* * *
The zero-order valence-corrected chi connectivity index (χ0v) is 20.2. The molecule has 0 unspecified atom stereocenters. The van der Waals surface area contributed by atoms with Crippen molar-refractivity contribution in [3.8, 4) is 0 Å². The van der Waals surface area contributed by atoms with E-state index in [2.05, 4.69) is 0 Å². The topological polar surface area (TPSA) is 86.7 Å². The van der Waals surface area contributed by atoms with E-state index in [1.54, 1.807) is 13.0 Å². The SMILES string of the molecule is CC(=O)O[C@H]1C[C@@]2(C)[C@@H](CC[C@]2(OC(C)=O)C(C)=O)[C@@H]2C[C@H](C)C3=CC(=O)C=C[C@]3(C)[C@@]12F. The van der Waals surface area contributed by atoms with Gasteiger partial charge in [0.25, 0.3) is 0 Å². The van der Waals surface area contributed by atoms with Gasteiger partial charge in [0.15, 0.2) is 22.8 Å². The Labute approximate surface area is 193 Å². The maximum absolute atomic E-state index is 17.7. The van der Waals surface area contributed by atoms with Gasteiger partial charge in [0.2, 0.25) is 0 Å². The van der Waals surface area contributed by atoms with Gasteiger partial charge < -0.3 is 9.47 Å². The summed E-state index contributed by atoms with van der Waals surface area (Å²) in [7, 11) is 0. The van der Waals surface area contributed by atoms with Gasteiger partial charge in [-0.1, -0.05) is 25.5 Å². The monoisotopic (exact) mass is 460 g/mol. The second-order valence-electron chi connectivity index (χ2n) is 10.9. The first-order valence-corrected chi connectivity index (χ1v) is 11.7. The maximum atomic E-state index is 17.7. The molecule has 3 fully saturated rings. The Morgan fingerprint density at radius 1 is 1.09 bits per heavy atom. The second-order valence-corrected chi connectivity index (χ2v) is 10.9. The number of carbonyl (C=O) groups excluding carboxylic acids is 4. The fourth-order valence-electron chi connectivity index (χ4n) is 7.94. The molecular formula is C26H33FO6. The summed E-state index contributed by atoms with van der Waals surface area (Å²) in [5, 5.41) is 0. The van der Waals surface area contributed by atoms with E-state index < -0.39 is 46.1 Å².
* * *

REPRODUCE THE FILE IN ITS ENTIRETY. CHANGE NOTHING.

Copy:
The zero-order valence-corrected chi connectivity index (χ0v) is 20.2. The molecule has 0 unspecified atom stereocenters. The van der Waals surface area contributed by atoms with Crippen molar-refractivity contribution in [3.8, 4) is 0 Å². The van der Waals surface area contributed by atoms with E-state index in [2.05, 4.69) is 0 Å². The topological polar surface area (TPSA) is 86.7 Å². The van der Waals surface area contributed by atoms with E-state index in [1.54, 1.807) is 13.0 Å². The SMILES string of the molecule is CC(=O)O[C@H]1C[C@@]2(C)[C@@H](CC[C@]2(OC(C)=O)C(C)=O)[C@@H]2C[C@H](C)C3=CC(=O)C=C[C@]3(C)[C@@]12F. The van der Waals surface area contributed by atoms with Gasteiger partial charge in [0.25, 0.3) is 0 Å². The van der Waals surface area contributed by atoms with Gasteiger partial charge in [0.15, 0.2) is 22.8 Å². The Labute approximate surface area is 193 Å². The maximum absolute atomic E-state index is 17.7. The van der Waals surface area contributed by atoms with Gasteiger partial charge in [0.2, 0.25) is 0 Å². The van der Waals surface area contributed by atoms with Gasteiger partial charge < -0.3 is 9.47 Å². The summed E-state index contributed by atoms with van der Waals surface area (Å²) in [7, 11) is 0. The van der Waals surface area contributed by atoms with Gasteiger partial charge in [-0.1, -0.05) is 25.5 Å². The monoisotopic (exact) mass is 460 g/mol. The second-order valence-electron chi connectivity index (χ2n) is 10.9. The first-order valence-corrected chi connectivity index (χ1v) is 11.7. The maximum atomic E-state index is 17.7. The molecule has 3 fully saturated rings. The Morgan fingerprint density at radius 1 is 1.09 bits per heavy atom. The second-order valence-corrected chi connectivity index (χ2v) is 10.9. The number of carbonyl (C=O) groups excluding carboxylic acids is 4. The fourth-order valence-electron chi connectivity index (χ4n) is 7.94. The molecular formula is C26H33FO6. The summed E-state index contributed by atoms with van der Waals surface area (Å²) in [5, 5.41) is 0. The van der Waals surface area contributed by atoms with E-state index < -0.39 is 46.1 Å².